Robb Wells Explains What a Podcast Has Done for His DestinationRobb Wells
About Our Guest
In this special presentation from eTourism Summit, Relic's Digital Marketing Manager Josh Scheer hosts a discussion about the ins and outs of running a podcast for your destination. He is joined by Robb Wells, President & CEO at Visit Beaufort, who has been a partner in Relic's podcast program for the past ten months. Listen to learn the benefits of evergreen content, audience ownership, and why a podcast might be the perfect solution for a destination looking for a new and innovative way to tell their story.
"Sometimes you may not feel like you're making much of a return on this investment but for us, we own this medium, we're able to tell our story through this podcast, and we thoroughly enjoy it. We enjoy working with Relic to provide this experience to our potential visitors." - Robb Wells
- Name: Adam Stoker
- Position: Co-Founder and CEO of Relic
- Favorite Destination:
- Dream Destination:
- Name: Josh Scheer
- Position: Digital Marketing Manager at Relic Advertising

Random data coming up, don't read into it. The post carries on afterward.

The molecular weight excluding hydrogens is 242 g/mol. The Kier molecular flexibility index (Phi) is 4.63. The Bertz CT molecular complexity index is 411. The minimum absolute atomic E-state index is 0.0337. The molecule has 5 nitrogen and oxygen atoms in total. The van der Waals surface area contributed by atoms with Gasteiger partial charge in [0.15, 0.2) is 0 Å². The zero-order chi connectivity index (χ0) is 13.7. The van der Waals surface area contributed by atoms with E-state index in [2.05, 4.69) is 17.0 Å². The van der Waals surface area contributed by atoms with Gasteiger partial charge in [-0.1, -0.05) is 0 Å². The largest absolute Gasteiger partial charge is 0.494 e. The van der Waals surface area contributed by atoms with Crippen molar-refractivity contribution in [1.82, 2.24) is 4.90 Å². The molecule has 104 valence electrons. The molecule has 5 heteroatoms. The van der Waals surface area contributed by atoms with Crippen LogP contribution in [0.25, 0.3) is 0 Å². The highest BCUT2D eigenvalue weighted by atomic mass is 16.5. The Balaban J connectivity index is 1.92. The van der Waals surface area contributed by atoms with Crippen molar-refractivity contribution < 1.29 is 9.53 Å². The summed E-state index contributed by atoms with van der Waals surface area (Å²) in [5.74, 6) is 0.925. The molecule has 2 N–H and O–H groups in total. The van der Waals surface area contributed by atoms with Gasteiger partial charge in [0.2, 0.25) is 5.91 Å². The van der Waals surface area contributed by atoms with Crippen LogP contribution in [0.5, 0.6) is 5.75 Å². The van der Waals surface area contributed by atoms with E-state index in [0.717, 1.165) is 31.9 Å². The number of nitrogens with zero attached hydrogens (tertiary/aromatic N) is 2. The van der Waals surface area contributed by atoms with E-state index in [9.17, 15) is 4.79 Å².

- Favorite Destination:
- Dream Destination:
- Name: Robb Wells
- Position: President & CEO at Greater Beaufort - Port Royal Convention and Visitors Bureau
- Favorite Destination:
- Dream Destination:
“Robb Wells Explains What a Podcast Has Done for His Destination” – Show Notes and Highlights
- Podcasts are a way to own your audience.
- According to recent research, 55% of people have listened to a podcast.
- Importance of podcast as a medium for DMOs:
- Allows you to create your own audience
- Talk to people directly
- Build a following
- Control your audience
- Relic hosts the podcast for a destination, does production and editing, and then handles the posting and distribution at a very reasonable cost.
- Robb points out that it was important to not only make evergreen content but also what the audience was saying.
- Added benefits from creating a podcast:
- Helps with website SEO by posting full podcast transcripts.
- Create reader-friendly blog posts.
- Voiceover opportunities.
- Through Beaufort’s destination podcast, community stakeholders will participate in sharing not only their business but also the growth and development of the area.
Resources Mentioned in the Podcast: